A telemetry nurse monitors, records, and interprets data about a patient's vital signs. He or she also provides patient care, educates patients about their conditions, and administers medication. Most of the time, these nurses work with patients who have ongoing health conditions or who are just out of surgery or intensive care. The training for this position varies regionally, but a person almost always has to become a Registered Nurse (RN) before he or she can work in this field.
Telemetry nurses use different types of technology to monitor patients' blood pressure, blood oxygen saturation, breathing patterns, and heart activity, among other things. They also record and interpret the data from the monitors, and use it to assess a patient's rate of recovery or to help doctors determine treatment methods. They commonly dispense medication, and must keep track of all the different medications a person is on to avoid drug interactions. In addition to this, they provide general patient care, assist doctors with procedures, and deal with any emergencies that come up. As patients recover, a telemetry nurse also educates them about their conditions and how to avoid relapses or potential problems after they leave the healthcare facility.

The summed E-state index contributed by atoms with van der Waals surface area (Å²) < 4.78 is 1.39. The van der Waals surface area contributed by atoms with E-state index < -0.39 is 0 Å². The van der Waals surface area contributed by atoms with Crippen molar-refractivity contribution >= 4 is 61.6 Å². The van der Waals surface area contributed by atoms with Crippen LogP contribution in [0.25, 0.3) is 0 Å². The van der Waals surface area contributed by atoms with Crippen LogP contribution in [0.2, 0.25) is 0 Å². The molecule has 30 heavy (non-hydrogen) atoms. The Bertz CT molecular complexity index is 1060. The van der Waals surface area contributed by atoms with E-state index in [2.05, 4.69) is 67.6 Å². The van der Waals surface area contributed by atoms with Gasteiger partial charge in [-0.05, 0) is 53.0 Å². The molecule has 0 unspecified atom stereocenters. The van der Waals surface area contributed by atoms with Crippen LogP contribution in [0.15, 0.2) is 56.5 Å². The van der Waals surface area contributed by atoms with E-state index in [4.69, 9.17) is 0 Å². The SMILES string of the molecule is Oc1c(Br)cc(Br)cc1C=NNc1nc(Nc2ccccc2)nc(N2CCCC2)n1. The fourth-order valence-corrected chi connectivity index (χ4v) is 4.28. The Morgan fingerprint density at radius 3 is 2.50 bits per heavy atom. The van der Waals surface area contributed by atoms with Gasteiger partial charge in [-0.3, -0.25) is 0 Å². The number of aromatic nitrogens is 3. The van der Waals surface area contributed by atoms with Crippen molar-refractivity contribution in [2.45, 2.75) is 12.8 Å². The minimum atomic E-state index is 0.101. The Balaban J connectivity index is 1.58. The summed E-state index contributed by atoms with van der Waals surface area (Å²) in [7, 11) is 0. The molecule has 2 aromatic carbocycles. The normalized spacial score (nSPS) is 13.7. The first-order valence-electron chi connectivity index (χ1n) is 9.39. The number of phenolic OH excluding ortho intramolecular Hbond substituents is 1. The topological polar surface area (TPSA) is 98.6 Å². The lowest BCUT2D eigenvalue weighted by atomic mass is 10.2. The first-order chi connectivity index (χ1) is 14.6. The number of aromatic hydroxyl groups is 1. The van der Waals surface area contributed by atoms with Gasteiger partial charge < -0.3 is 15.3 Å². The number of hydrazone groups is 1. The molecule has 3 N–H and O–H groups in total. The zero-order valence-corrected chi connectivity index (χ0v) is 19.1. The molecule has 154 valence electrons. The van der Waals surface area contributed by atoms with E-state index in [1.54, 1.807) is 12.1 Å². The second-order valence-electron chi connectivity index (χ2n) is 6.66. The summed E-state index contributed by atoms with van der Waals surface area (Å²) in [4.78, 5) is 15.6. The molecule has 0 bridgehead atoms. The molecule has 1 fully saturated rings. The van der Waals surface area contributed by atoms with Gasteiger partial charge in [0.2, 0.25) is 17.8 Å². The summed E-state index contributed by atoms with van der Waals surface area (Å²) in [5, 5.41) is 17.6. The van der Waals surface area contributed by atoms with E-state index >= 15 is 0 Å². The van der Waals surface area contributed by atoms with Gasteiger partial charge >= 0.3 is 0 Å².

Work as a telemetry nurse is generally fast-paced, as most are assigned around five patients at a time. Most of the people they care for are in step-down units, which means that they're not so ill as to need intensive care, but they still have a significant risk of complications. Though nurses do a lot of bedside work with patients in this position, they don't spend a lot of time with any one patient, since most only stay in step-down units for a maximum of 10 days. Most patients in these units need around-the-clock monitoring, so healthcare facilities usually hire telemetry nurses for all shifts.
Almost all telemetry nurses are RNs, and most have at least a bachelor's degree in nursing or a closely related subject. In the US, people wanting to specialize in this field must first pass the National Council Licensing Examination (NCLEX) and any other state requirements to become an RN, and then complete a specified number of hours of bedside care experience. After this, they are qualified to take the Progressive Care Certified Nurse (PCCN) exam. If they pass this, then they can become a registered telemetry nurse. Though some choose to specialize in one area, such as the monitoring of heart activity, others do not.